Mad dogs and condors

Last Days mad_dogs_cover_smallAlmost a year ago at this time, I congratulated James Grady on the celebration of the 40th anniversary of his blockbuster novel, Six Days of the Condor, which inspired the Robert Redford/Faye Dunaway film. Now, he’s outdone himself.

Macmillan/Forge has just published Last Days of the Condor, available everywhere, and Grady’s 12th novel, Mad Dogs—one of my favorites—will soon be a movie.

This is what Kirkus Review has to say about Last Days:

Having captured the spy culture of the paranoid Cold War era in his 1974 novel Six Days of the Condor (filmed as Three Days of the Condor with Robert Redford), Grady now depicts the convoluted, cutthroat state of intelligence in the post-9/11 world.

All these years after achieving notoriety as a CIA whistle-blower, the silver-haired Condor lives on the edge of reality. Put on meds for every conceivable kind of post-traumatic disorder following a heart attack, he’s visited by ghosts and gets “lost in time.” When a distrusting federal agent assigned to monitor his recovery is found brutally murdered in Condor’s apartment, Vin—as the protagonist is also called, after Steve McQueen’s character in The Magnificent Seven—is the prime suspect. But Faye Dozier, a former CIA agent now “in limbo” at Homeland Security, knows he’s not a killer. She becomes his running and gunning partner as unknown assailants, including the unstoppable Monkey Man, swarm after them on the streets and subways of the nation’s capital. To different ends, unexpected romantic partners impact the lives of both Condor and Faye, in Vin’s case helping him in his efforts to recover his lost self. For a spy novel, the book is oddly short on plot, but Grady’s prolonged action scenes are terrific, and the bounding energy of his writing carries you along the rest of the time. It takes a while to adjust to the rhythms of his terse, stream-of-consciousness style, which is halfway between the POW! and WHAM! of comic books and the cryptic language of cyberspace, but the effort is rewarded.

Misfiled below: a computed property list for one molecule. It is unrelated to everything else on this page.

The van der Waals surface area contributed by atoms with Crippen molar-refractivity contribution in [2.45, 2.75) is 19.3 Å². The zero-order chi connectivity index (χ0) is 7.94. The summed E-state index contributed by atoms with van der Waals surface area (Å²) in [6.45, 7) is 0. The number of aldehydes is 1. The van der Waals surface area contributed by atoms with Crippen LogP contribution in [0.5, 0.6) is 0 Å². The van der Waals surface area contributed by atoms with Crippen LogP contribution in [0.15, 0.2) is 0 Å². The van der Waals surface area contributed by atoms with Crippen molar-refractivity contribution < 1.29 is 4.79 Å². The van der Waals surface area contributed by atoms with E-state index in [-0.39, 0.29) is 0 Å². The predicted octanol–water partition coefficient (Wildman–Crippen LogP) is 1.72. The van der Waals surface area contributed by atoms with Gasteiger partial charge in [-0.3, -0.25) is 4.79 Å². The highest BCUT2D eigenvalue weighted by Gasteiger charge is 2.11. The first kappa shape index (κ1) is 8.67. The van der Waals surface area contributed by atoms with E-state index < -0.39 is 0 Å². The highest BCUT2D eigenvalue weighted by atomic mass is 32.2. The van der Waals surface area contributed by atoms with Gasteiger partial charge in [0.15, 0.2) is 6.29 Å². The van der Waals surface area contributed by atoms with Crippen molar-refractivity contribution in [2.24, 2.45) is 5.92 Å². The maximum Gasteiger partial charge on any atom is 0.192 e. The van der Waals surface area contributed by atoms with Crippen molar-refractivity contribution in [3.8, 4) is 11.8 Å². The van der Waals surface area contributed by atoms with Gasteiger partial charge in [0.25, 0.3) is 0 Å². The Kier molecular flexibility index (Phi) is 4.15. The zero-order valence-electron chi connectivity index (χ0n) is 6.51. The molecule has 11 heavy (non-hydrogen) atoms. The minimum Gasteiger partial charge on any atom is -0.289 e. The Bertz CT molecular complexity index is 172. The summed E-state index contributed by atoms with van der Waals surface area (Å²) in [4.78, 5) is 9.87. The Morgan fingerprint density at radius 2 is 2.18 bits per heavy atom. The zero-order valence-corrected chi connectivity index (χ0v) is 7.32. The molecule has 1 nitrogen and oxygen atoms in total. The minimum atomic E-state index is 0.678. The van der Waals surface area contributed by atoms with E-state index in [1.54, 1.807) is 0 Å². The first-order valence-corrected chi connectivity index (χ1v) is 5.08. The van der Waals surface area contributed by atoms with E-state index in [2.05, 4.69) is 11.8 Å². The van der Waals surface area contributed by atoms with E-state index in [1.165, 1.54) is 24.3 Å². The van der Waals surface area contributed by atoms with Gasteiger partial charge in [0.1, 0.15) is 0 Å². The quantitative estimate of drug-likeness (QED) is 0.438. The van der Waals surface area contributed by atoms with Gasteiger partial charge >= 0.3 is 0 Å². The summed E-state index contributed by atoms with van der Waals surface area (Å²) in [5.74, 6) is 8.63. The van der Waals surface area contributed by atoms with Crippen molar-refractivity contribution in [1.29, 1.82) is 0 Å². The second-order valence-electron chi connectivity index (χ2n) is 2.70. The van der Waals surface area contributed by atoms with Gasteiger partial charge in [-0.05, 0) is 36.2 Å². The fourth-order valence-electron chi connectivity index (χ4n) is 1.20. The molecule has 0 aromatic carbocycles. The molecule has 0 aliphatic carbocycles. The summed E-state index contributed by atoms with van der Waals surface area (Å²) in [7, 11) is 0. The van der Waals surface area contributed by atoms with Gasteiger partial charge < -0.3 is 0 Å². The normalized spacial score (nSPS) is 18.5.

Grady’s anti-heroic spy returns in fine form in an up-to-the-minute novel to which the author, a former Washington investigator, brings plenty of insider knowledge.

I’ll be pawing through Last Days as soon as I finish rereading Mad Dogs in anticipation of seeing the flick.


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